It can develop within 14 days of infection under ideal conditions. The spores are spread by water droplets, wind or insects onto the younger leaves or nearby plants.

Crop rotation is one of the best ways to avoid problems in subsequent crops. Do not plant silver beet near older crops with the disease. Avoid growing silver beet on the same land more than once every three years. Keep weeds away which may act as disease hosts. (Pigweed/portulaca is one of the main host culprits.)

Eating leaves which have a few spots will do you no harm.

Once the weather conditions change, and providing the plant is otherwise healthy and actively growing, you may well find the disease symptoms ‘disappear’ and new growth is lovely and healthy.

If you find yourself with an excess of silverbeet, it can be lightly cooked then frozen for later use.

In our very first newsletter, we featured a recipe for Spinach/Silverbeet Pie - a firm family favourite in our house.   Here it is:


Silverbeet Pie

If you are still living on Silverbeet from your garden (I find it is one of the staples that keeps going through that ‘lean’ time when everything else is still too small to be producing, but winter vegies are almost done) – you might like to try this brilliant recipe for Silverbeet Pie.

I can’t claim to have made it up; I am no Masterchef; but it’s a great vegetarian recipe that when served with a crisp salad will have everyone impressed. (Its based on one of Alison & Simon Holst's great vegetarian recipes) I have made this pie about a million times (well, slight exaggeration perhaps) and it is always reliably good to eat. It makes great leftovers for lunch the next day and survives reheating in a microwave or can be eaten cold.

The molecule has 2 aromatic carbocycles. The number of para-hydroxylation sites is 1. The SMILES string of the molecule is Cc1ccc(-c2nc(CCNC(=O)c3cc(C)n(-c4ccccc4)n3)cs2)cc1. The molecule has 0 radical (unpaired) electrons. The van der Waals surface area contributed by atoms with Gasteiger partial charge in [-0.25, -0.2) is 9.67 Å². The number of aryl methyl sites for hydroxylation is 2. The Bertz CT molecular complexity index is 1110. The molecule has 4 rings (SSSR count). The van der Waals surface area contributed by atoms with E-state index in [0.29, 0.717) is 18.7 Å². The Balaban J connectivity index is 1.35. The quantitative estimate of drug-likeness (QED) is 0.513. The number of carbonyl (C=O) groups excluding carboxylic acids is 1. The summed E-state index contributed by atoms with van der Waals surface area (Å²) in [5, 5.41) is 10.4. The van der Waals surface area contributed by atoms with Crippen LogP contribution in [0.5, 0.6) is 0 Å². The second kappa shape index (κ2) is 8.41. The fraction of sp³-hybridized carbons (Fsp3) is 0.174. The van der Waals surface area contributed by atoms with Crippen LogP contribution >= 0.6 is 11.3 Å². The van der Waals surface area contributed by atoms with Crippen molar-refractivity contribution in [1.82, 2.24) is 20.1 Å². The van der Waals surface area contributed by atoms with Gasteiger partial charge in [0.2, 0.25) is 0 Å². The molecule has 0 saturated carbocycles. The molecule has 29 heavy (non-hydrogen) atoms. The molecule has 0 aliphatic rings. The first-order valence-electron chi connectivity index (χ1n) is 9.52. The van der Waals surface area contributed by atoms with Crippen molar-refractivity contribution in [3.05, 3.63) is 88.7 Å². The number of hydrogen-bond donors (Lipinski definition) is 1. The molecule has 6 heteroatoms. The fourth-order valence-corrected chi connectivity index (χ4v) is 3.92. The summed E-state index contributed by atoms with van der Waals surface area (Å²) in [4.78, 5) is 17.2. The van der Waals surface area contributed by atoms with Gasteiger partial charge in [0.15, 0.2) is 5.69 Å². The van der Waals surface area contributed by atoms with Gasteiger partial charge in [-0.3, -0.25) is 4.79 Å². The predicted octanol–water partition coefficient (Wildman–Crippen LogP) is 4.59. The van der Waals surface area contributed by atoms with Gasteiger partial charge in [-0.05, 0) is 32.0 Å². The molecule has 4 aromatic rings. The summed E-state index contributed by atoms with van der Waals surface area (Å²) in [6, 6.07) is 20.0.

To make a pie approx 30cms x 20cms (I do it in a roasting pan as my rectangular casserole dishes tend to be a bit shallow) which will serve 4 – 6 people depending on appetites, you will need:

Ingredients:

20 – 25 large Silverbeet leaves
1 large onion, diced
500gms of cottage cheese
1 cup of grated tasty cheese (a bit of fetta is good too!)
1 teaspoon of salt; a dash of pepper
½ a teaspoon of ground nutmeg
3 – 6 eggs (3 will suffice; up to 6 if you have them makes a more substantial filling; great if you have your own chooks)
Readymade puff or filo pastry (I use a total of 3 sheets for my roasting pan).

Method:

Wash Silverbeet to remove any grit and caterpillars (a sign of good organically grown produce!). Break off stalks and rip up leaves into largish chunks. Steam leaves until just tender. Allow to cool, then squeeze out as much water as possible (you will be surprised how much comes out) – I use a colander and my hands to do this.

In a large bowl, lightly beat the eggs then add the cottage cheese, grated cheese, salt pepper & nutmeg, and then the Silverbeet. Mix together.

Arrange half the pastry on the bottom of your lightly greased dish, spread the filling mix inside, then use the remaining pastry on top. Brush the top with butter if desired.

Bake at 180 degrees for approx 40 minutes until top is lightly browned. Allow to stand for 5 minutes before cutting into squares and serving. Enjoy!



Resources for Growing Organic Veggies & Herbs: